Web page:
3. Gorgeous Sissi and would you believe I made something very similar yesterday (minus the roast ;-))… I especially love the mint in these vegetable bundles. There is something so uniquely spring tasting about that herb and it combines well with your lovely dipping sauce… your picture is beautiful with the vibrant orange carrots peeking out!

    1. Thank you so much, Kelly. Mint leaves were really fantastic here. I used my balcony mint and I didn’t have enough for the whole batch. The last roll was made with basil leaves and frankly it wasn’t half as good.

  4. What a great idea, Sissi, and I have some chicken left overs which would be delicious! I think I’ll make these on the weekend at the cottage!

    1. Thank you so much, Eva. I’m sure you can also make it with some other vegetables. I hope you will like them!

  5. What a great idea in saving leftovers and stuffing them in a rice paper wrappers. Like you, I just either put them all in a soup or stir fry them. Now I have another methods to prep the leftovers. Thank you Sissi for the idea, it will really help.

    ~ ray ~

    1. Thank you so much, Ray. I hope you try making these simple leftover rolls one day.

  6. That’s so clever! I’ve never thought of using leftover roast meats for spring rolls. It’s usually made into sandwiches, fried rice, salad ….. this is brilliant! Now you’ve got me wanting to make this and I don’t have leftover roast meat. Gotta roast some just to make this. LOL!!

    1. Thank you so much, Ping. Actually I often put a seasoned chicken breast to roast quickly in the oven only to make these ๐Ÿ˜‰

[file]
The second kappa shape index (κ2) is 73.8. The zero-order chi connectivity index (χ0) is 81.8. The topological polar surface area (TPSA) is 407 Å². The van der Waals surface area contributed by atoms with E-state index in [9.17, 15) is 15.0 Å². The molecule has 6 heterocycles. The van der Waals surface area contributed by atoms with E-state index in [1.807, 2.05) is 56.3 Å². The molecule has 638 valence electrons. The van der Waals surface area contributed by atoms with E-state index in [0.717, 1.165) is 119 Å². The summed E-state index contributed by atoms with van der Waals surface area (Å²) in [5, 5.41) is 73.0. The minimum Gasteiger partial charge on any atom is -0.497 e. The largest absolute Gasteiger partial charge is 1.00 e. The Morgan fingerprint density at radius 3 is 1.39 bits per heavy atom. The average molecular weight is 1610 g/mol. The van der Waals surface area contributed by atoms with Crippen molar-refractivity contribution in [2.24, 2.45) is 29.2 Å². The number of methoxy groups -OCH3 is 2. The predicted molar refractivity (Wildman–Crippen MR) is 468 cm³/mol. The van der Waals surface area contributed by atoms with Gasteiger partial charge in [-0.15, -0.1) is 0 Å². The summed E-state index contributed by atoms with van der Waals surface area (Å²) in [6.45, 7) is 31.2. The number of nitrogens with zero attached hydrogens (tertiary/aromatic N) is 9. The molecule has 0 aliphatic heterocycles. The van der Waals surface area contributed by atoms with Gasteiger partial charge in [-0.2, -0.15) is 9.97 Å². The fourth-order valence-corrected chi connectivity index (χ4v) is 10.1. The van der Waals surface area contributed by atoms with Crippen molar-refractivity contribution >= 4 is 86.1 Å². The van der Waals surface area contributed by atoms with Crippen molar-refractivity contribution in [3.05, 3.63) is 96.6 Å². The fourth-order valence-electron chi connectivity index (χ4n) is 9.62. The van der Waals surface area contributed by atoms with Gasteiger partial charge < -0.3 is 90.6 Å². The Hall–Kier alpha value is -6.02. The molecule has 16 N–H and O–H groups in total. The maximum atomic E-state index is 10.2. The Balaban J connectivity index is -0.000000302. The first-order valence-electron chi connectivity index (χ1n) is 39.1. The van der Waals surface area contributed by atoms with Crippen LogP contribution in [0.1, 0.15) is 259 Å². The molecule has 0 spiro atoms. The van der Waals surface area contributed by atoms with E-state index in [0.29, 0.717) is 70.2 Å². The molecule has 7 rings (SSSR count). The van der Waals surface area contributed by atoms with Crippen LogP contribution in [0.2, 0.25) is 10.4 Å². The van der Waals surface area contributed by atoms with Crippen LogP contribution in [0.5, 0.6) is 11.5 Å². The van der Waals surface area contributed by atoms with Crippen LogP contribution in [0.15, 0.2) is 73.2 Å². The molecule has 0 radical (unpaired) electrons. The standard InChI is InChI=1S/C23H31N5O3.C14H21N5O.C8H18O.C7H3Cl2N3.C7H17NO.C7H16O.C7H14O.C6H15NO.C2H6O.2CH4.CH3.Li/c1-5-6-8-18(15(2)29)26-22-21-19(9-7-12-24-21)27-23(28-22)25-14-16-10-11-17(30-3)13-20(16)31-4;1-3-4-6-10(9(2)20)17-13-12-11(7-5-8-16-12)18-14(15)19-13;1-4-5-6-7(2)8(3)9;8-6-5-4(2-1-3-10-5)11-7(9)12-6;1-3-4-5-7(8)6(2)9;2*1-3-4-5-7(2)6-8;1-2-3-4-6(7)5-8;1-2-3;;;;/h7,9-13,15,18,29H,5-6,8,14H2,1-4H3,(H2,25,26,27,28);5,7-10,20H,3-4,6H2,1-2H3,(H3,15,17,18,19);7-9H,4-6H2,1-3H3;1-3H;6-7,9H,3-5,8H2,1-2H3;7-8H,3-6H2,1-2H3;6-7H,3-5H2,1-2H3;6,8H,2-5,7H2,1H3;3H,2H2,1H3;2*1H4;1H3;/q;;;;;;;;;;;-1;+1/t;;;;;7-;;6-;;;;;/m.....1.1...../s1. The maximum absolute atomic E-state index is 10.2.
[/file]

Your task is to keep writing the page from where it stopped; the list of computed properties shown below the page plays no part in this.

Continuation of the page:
1. Thank you so much, Barb. This sauce is very light and simple, but chili oil and vinegar give a nice “kick” to the soy sauce.

  7. Dear Sissi,

    This looks like an awesome idea. Sometimes, the leftover roast can almost be as delicious as the main meal before because the meat has absorbed all the beautiful flavours. Still a roast beef, chicken or lamb sandwich the day after is truly heaven!

    1. Thank you so much, Chopinand. I totally agree. There are some roasts I actually prefer when they are cold… (Pork is my favourite when hot, but when I make turkey breast roast it’s only to be used as coldmeat).

  8. Sissi your Spring Rolls look so much better than mine, hahahaahh! I love that you make them for road trips instead of old boring sandwiches, bet it makes the car ride that much better!

    I just replenished our rice paper and glass noodles, Actually I am a bit confused as which type of noodles to use, there are so many varieties at the local Asian market, with different shapes and ingredients. I ended up with Vermicelli, which should work. Do you have any particular brand that works best?

    1. Thank you so much, Jeno. I don’t think they look better (I haven’t managed to cut them neatly alas…). I am always very hungry when I travel for a long time by car, so I would be able to devour lots of sandwiches. After these at least I don’t feel heavy and guilty ๐Ÿ˜‰ They are also delicious of course! I also use the finest glass noodles (made from mungo beans), they are sold in individual packages, I don’t remember the brand, but there is only one brand of tiny packages, so I don’t even have to choose. For me the most important is that I don’t have leftovers or that I don’t have to fight with the dry noodles trying to cut the bunch in two pieces before soaking them… Otherwise I think I prefer the mungo beans one from the rice noodles.